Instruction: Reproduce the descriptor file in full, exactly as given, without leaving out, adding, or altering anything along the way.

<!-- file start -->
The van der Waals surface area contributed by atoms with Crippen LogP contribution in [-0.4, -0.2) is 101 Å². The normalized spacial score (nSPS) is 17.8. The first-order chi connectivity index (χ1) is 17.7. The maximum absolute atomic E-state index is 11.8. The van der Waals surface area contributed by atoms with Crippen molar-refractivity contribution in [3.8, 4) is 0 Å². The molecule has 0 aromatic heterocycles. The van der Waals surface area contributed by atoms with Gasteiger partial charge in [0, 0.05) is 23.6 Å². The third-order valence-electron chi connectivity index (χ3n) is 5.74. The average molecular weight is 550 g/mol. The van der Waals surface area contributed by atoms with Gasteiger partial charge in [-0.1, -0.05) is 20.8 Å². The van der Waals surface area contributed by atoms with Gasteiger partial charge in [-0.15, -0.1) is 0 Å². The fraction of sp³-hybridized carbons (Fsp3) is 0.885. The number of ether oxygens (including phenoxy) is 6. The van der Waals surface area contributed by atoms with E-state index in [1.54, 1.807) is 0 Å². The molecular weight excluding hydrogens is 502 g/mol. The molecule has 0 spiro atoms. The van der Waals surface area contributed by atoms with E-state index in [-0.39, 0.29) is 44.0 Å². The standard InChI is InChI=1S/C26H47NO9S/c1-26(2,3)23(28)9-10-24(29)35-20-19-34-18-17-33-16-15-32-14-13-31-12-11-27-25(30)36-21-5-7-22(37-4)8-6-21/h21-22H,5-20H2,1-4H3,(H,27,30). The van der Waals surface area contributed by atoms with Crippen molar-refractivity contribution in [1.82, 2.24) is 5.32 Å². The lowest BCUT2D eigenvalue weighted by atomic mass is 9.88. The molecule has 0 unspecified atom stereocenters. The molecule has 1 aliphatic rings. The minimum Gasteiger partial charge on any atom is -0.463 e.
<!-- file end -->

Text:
The van der Waals surface area contributed by atoms with Crippen LogP contribution in [-0.4, -0.2) is 101 Å². The normalized spacial score (nSPS) is 17.8. The first-order chi connectivity index (χ1) is 17.7. The maximum absolute atomic E-state index is 11.8. The van der Waals surface area contributed by atoms with Crippen molar-refractivity contribution in [3.8, 4) is 0 Å². The molecule has 0 aromatic heterocycles. The van der Waals surface area contributed by atoms with Gasteiger partial charge in [0, 0.05) is 23.6 Å². The third-order valence-electron chi connectivity index (χ3n) is 5.74. The average molecular weight is 550 g/mol. The van der Waals surface area contributed by atoms with Gasteiger partial charge in [-0.1, -0.05) is 20.8 Å². The van der Waals surface area contributed by atoms with Gasteiger partial charge in [-0.15, -0.1) is 0 Å². The fraction of sp³-hybridized carbons (Fsp3) is 0.885. The number of ether oxygens (including phenoxy) is 6. The van der Waals surface area contributed by atoms with E-state index in [1.54, 1.807) is 0 Å². The molecular weight excluding hydrogens is 502 g/mol. The molecule has 0 spiro atoms. The van der Waals surface area contributed by atoms with E-state index in [-0.39, 0.29) is 44.0 Å². The standard InChI is InChI=1S/C26H47NO9S/c1-26(2,3)23(28)9-10-24(29)35-20-19-34-18-17-33-16-15-32-14-13-31-12-11-27-25(30)36-21-5-7-22(37-4)8-6-21/h21-22H,5-20H2,1-4H3,(H,27,30). The van der Waals surface area contributed by atoms with Crippen molar-refractivity contribution in [1.82, 2.24) is 5.32 Å². The lowest BCUT2D eigenvalue weighted by atomic mass is 9.88. The molecule has 0 unspecified atom stereocenters. The molecule has 1 aliphatic rings. The minimum Gasteiger partial charge on any atom is -0.463 e.